This is an applicant whose parents or grandparents are graduates of the college that the student is applying to.
Course of study intended to expose a student to a broad sampling of academic studies. Reasoning, writing, and speaking skills are stressed.
lower division student
Freshman or sophomore in college (usually defined as being under a certain number of credits).
Subject area in which a student specializes.
FAFSA (Free Application for Federal Student Aid)
This is a requirement for all students seeking federal financial aid. Most colleges require it, and in many states, completion is also sufficient to establish eligibility for state-sponsored aid programs.
EFC (Expected Family Contribution)
The number resulting from financial information provided in the FAFSA application. This typically indicates the minimum the student's family will be expected to pay, based on financial need.
Degree conferred for completion of a specified program of study after the bachelor's degree, usually involving one or two years of additional study.
Where students take course work that is not as extensive as that in a major, and may be in a different subject.
Policy of admitting all applicants regardless of high school grades or admission test scores.
Refers to all educational programs for students past high-school age; it includes community and technical colleges and job training programs as well as baccalaureate colleges and universities.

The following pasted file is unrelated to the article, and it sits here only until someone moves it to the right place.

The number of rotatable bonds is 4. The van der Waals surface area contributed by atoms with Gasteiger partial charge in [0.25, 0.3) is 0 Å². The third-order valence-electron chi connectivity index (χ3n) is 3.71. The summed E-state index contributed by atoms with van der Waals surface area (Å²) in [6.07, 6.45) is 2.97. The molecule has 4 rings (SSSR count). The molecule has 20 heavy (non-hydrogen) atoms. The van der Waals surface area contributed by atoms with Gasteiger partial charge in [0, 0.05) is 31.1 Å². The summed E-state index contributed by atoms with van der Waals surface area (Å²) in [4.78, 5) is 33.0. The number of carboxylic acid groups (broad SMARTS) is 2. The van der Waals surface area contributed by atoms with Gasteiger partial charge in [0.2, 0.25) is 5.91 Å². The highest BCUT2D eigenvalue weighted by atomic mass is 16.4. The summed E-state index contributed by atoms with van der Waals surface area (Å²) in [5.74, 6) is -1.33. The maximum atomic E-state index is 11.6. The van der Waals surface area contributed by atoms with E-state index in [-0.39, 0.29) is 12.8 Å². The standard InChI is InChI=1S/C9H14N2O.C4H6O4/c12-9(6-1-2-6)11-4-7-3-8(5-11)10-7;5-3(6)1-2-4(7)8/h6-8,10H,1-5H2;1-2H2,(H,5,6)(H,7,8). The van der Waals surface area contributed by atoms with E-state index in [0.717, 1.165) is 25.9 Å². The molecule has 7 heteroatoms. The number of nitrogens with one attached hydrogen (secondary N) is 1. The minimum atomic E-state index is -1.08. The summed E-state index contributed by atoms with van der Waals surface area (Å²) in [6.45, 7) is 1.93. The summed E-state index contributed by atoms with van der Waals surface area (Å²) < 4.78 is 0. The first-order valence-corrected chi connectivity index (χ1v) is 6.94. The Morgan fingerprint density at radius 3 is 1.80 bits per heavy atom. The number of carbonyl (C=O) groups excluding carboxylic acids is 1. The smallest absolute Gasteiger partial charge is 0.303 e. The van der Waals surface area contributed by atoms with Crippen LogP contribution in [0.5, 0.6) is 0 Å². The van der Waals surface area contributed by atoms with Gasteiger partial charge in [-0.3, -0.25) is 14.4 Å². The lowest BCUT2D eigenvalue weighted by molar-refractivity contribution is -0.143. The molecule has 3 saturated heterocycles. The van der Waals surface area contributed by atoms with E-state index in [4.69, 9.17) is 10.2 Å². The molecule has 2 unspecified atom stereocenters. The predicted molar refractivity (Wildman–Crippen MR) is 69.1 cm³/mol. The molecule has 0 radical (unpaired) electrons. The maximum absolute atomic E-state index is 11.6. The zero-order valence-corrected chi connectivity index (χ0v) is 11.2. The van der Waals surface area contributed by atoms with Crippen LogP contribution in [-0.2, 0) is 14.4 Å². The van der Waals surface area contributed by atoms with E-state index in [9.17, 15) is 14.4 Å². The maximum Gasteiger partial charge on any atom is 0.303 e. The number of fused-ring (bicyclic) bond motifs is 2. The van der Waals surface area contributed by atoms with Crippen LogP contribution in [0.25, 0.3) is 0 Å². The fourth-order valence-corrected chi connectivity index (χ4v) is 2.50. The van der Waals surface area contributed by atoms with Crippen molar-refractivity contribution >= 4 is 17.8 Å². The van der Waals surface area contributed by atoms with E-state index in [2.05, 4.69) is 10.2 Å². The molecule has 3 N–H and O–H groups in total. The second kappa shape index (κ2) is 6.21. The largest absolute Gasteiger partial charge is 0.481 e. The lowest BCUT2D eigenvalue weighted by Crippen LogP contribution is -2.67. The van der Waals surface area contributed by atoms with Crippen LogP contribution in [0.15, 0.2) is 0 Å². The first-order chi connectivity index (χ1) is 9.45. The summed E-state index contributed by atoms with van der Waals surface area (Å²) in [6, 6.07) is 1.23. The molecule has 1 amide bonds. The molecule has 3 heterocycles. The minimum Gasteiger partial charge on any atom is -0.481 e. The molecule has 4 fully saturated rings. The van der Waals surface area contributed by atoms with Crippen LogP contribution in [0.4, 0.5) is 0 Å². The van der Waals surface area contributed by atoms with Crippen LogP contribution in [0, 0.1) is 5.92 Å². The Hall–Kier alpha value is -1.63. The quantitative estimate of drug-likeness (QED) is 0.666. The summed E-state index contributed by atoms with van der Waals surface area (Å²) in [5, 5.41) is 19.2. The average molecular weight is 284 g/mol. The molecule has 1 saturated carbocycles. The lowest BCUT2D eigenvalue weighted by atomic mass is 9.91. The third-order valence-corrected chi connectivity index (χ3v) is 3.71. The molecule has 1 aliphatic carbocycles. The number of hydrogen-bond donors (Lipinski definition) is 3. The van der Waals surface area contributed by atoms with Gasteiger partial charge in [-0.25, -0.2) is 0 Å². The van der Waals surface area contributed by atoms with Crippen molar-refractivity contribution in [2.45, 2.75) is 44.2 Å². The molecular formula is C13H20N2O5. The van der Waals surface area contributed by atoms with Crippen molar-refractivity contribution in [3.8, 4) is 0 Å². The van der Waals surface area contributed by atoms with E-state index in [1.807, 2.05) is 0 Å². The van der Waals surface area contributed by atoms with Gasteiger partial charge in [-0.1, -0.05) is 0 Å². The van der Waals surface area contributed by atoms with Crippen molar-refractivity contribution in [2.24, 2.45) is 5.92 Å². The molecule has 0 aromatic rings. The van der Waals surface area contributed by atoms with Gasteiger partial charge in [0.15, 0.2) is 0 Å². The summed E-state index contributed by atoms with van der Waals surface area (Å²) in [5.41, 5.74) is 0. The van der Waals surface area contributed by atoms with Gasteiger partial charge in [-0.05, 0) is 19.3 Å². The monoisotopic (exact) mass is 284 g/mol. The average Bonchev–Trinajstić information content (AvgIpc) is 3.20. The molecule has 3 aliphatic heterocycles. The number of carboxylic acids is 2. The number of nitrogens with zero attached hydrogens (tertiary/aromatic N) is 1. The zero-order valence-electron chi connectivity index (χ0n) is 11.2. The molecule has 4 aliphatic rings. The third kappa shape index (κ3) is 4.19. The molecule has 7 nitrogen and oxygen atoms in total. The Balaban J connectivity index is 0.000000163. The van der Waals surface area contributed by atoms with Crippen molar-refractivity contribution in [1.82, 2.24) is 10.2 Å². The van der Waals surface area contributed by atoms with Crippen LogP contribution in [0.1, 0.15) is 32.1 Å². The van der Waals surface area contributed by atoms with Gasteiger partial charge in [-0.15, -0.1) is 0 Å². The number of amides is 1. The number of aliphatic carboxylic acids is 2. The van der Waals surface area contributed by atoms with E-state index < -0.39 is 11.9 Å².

A course that includes job-related activities and stresses the practical application of theory in a field of study.
A college that is not supported by public tax dollars.
Online application form used by some private colleges to determine financial aid eligibility. It is typically used in addition to the FAFSA.
This person is the senior (highest ranking) academic administrator in a college.
Person who maintains the academic records.
Financial aid that includes work and loans needing to be repaid.
Loans that have interest paid by the government while the student is attending college. Repayment is deferred until after graduation.
This is equivalent to ensuring one's job on a campus. It means you have someone who has been at the school for a while and been judged, by a committee of their peers and the academic dean, to be an essential member of the faculty and campus community.
College student who has not yet received a bachelor degree.
Postsecondary institution composed of one or more bachelor programs together with graduate and professional programs.
RA (resident advisor)
Usually an undergraduate student, this person is in charge of smaller sections of a residence hall. You can go to them for help with adjusting to college, problems with your roommates, and advice on just about anything.
ROTC (Reserve Officers' Training Corps)
This combines military education with college study leading to a bachelor's degree. For students who commit themselves to future service in the Army, Air Force, Navy or Marines, there is usually an offer of financial aid.
SAR (Student Aid Report)
Personalized report from the FAFSA regarding financial aid status.
SAT (Scholastic Aptitude Test)
College entrance exam that tests proficiency in math, critical reading, and writing.
TA (Teaching Assistant)
Often the same thing as a Graduate Student Instructor (GSI), this person is often a graduate student who helps out in your classes. They made grade papers, lead seminar discussions, and sometimes teach classes.